During the Nazi occupation of Lwów (1941 - 1944), employment in Weigl's Institute provided some degree of protection from the random arrests and deportation to the Nazi concentration camps; Gestapo seemed to prefer to avoid 'dealings' with persons from whom they might accidentally acquire typhus-infected lice (it was well known that carrying lice was our occupational hazard). Moreover, all employees carried an impressive looking identification card ("Ausweiss") from the "Oberkommando des Heeres" (Office of the Commander-in-Chief of the German Army); this "Ausweiss" was another of Weigl's life-saving "inventions" (as partly "engineered" by my father). The Institut's Headquarter was in Krakow and the German microbiologist in charge was Dr. H. Eyer, who had a rather fair opinion as not interfering with Weigl's pro-Lwowian activities. After WWII, Eyer served as Professor at the Max-v.-Petterkofer Institute of Hygiene in Munich. He described the history of his years with Weigl (Eyer, 1967). Another interesting and partially related history of these years is by Lindenmann (2002), a Swiss Professor.

    Weigl helped to protect many of the unemployed university professors and their associates by employing them as lice feeders; such employment entitled to special food rations and made them at least partially immune from arrests, deportations and/or death during the Nazi occupation. Some aspects of employment in Weigl's Institute had some elements in common with Spielberg's Hollywood movie "Schindler's List". I wonder if it is significant that both Weigl and Schindler were born in Moravia and both were recognized byYad Vashem as "Righteous Among the Nations".

    Since feeding lice occupied the feeders for only one hour per day, and since the University (with exception of the Institute of Technology, renamed by Germans as "Technische Fachkurse") was closed by Nazis, the 'feeders' had the remaining time left for organizing the underground University courses and for other educational and patriotic activities. For instance, I was supervising a 'breeding unit' consisting of feeders who were mostly mathematicians of the famous Lwów school of mathematics, including the world famous professor, Stefan Banach, and others including Jerzy Albrecht, Felix Baranski, Bronislaw Knaster, Wladyslaw Orlicz, and also other scientists like Tadeusz Baranowski (biochemist), Ludwik Fleck (bacteriologist; Fleck, 1947), Seweryn Krzemieniewski and his wife Helena (both famous bacteriologists), and Krukowski (archeologist). Famous artist Stanislaw Skrowaczewski (with whom I studied piano under Florentyna Listowska) was also a lice feeder; he became a composer and a famous conductor of the Minneapolis Symphony Orchestra, whom I was meeting frequently at his concerts in Madison, WI, in the Sixties or Seventies.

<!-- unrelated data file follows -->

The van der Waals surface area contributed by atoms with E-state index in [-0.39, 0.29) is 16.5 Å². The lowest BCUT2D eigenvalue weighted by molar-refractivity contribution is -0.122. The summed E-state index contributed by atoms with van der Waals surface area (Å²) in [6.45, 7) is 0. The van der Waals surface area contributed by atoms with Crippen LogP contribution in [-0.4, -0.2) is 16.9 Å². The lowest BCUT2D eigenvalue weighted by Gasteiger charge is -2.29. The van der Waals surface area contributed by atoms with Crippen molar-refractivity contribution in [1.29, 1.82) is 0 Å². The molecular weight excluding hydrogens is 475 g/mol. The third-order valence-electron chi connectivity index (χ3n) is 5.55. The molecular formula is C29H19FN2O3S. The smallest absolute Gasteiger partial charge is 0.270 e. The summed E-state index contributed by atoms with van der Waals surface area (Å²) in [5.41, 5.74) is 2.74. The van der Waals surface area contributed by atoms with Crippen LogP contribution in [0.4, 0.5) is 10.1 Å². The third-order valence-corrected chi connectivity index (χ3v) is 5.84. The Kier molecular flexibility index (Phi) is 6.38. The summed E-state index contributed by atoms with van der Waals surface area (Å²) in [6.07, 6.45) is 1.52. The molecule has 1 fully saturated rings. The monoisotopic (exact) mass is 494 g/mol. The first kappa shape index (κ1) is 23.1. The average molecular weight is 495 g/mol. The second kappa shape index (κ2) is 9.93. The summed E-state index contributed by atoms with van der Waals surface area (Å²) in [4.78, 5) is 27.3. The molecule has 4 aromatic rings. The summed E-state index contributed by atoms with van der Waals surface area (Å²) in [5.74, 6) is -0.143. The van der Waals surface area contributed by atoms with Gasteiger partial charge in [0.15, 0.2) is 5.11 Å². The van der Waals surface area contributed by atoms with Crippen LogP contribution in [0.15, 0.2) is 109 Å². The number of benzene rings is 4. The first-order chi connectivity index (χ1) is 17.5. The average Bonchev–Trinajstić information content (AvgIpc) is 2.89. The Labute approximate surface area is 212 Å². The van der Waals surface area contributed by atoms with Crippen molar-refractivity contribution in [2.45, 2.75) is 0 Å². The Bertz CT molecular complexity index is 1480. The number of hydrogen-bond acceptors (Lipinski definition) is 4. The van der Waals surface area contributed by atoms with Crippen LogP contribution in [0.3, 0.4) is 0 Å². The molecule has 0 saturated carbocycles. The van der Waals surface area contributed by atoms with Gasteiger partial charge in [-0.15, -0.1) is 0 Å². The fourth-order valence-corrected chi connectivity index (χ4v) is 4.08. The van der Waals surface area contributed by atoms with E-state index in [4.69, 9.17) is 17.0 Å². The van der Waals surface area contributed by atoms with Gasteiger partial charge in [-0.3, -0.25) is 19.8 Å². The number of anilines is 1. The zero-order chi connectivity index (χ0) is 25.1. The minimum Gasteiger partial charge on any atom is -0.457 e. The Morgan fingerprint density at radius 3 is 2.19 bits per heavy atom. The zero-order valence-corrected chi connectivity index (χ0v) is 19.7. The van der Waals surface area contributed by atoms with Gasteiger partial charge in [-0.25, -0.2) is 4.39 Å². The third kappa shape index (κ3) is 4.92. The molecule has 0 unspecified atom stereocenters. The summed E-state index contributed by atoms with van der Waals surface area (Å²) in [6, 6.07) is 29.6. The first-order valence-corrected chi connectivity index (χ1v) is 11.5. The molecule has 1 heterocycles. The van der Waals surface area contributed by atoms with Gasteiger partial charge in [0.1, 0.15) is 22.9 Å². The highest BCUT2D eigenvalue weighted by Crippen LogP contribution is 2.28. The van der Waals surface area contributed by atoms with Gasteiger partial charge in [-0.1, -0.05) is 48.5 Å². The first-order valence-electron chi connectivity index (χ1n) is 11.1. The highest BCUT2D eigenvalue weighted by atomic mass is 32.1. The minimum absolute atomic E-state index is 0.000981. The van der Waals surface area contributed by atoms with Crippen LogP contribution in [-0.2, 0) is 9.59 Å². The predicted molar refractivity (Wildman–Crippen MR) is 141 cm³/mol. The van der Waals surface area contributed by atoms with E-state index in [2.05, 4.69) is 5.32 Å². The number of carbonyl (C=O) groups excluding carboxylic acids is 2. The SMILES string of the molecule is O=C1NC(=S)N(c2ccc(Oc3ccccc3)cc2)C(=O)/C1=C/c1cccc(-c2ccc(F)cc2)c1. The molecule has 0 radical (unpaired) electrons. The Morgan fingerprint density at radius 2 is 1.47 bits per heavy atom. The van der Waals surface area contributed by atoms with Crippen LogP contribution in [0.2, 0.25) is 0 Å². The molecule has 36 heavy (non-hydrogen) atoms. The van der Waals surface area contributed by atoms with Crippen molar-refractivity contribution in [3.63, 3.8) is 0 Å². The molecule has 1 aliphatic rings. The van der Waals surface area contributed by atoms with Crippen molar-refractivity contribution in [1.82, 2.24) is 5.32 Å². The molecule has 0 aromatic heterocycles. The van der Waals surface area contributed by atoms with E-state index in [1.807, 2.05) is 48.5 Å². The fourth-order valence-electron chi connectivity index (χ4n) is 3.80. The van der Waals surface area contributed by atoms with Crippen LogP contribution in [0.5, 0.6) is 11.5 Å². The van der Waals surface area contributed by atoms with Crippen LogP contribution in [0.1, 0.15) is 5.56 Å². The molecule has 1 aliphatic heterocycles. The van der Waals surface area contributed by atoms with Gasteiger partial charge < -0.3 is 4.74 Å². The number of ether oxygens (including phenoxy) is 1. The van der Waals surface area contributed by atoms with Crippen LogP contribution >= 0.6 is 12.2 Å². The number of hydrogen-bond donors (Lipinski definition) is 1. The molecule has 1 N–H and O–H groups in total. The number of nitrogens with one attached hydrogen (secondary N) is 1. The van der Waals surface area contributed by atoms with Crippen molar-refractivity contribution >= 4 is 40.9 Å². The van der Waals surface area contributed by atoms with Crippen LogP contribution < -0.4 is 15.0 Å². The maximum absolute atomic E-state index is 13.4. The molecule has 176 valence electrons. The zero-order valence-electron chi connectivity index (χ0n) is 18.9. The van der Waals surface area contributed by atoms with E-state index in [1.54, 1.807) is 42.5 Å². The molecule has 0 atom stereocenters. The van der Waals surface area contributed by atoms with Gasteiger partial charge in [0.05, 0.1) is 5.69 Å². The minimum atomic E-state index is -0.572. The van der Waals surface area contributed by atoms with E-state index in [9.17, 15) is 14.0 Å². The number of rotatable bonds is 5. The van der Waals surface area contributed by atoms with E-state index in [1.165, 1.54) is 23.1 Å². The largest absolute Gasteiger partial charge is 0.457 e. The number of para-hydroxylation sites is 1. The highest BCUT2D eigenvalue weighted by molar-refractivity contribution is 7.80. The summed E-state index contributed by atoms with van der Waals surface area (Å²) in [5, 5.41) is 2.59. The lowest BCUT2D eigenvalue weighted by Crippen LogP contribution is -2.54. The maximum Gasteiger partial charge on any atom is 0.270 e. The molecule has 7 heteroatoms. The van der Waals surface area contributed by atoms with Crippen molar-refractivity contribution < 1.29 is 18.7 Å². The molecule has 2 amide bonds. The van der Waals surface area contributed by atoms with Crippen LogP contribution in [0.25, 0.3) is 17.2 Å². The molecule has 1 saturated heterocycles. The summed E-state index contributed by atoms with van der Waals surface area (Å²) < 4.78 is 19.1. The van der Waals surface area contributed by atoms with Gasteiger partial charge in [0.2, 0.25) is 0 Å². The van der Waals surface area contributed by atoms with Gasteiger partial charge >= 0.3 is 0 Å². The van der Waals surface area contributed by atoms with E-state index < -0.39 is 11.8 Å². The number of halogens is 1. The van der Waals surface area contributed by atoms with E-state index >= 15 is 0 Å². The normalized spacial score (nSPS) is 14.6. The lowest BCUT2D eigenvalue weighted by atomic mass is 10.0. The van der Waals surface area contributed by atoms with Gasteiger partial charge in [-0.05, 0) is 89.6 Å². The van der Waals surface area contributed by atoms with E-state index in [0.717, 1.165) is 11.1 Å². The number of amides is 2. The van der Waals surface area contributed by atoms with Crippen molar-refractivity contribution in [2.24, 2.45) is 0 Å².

Lwów school of mathematics was also known as "Scottish", not because of any direct relation to Scotland, but because of the name of the Kawiarnia Szkocka (Scottish Coffee House), where Lwowian mathematician were routinely meeting and solving their theorems on the paper napkins, on disposable table cloth, or in the famous Scottish Coffee House Volume. The first computer language ("Polish" or "reverse Polish", as used by the Hewlett-Packard Company) was also created by this group. It was intellectually very stimulating but also somehow surrealistic, to listen to their long discussions about frontiers of mathematics, including elements of topology and theory of numbers, while they were feeding lice. However, I had to watch that in the fervor of their discussion they did not overfeed lice, beyond 45 minutes, because our laboratory lice lost their natural instinct to stop feeding, with a disastrous consequence to them, because their guts started to burst due to 'sucking' too much blood.

    During Nazi occupation of Lwów, 1941-44, Weigl used his fame and the pre-WW2 scientific connections with German biologists to protect all of us from Nazis. To achieve that, however, he also had to play dangerous and potentially questionable humanitarian role by being forced to produce his vaccine for Germans. At the same time, he had to resist a Nazi's offer to become a director of a special Institute to be established for him in Berlin and to become a German citizen called "Reichsdeutche". Despite great personal risks, he made a brave response in 1941/42 to an offer by a high-ranking German Army emissary (as combined with subtle threats); he said that: "As biologist, I know the phenomenon of death; it is to you to accept me as Polish professor of Polish nationality". He also added that "it might appear questionable for the German officer, to offer honors to a Polish Professor, who by accepting the German offer would have dishonored himself". The high-ranking German officer, apparently a Heinrich Himmler's representative, understood that Professor Weigl was neither to be threatened nor to be bought. Professor Weigl has described this dramatic exchange, thereafter, my father, Stefan, who in turn related it to me. There are also more elaborate versions of this exchange between Weigl and Himmler's representative.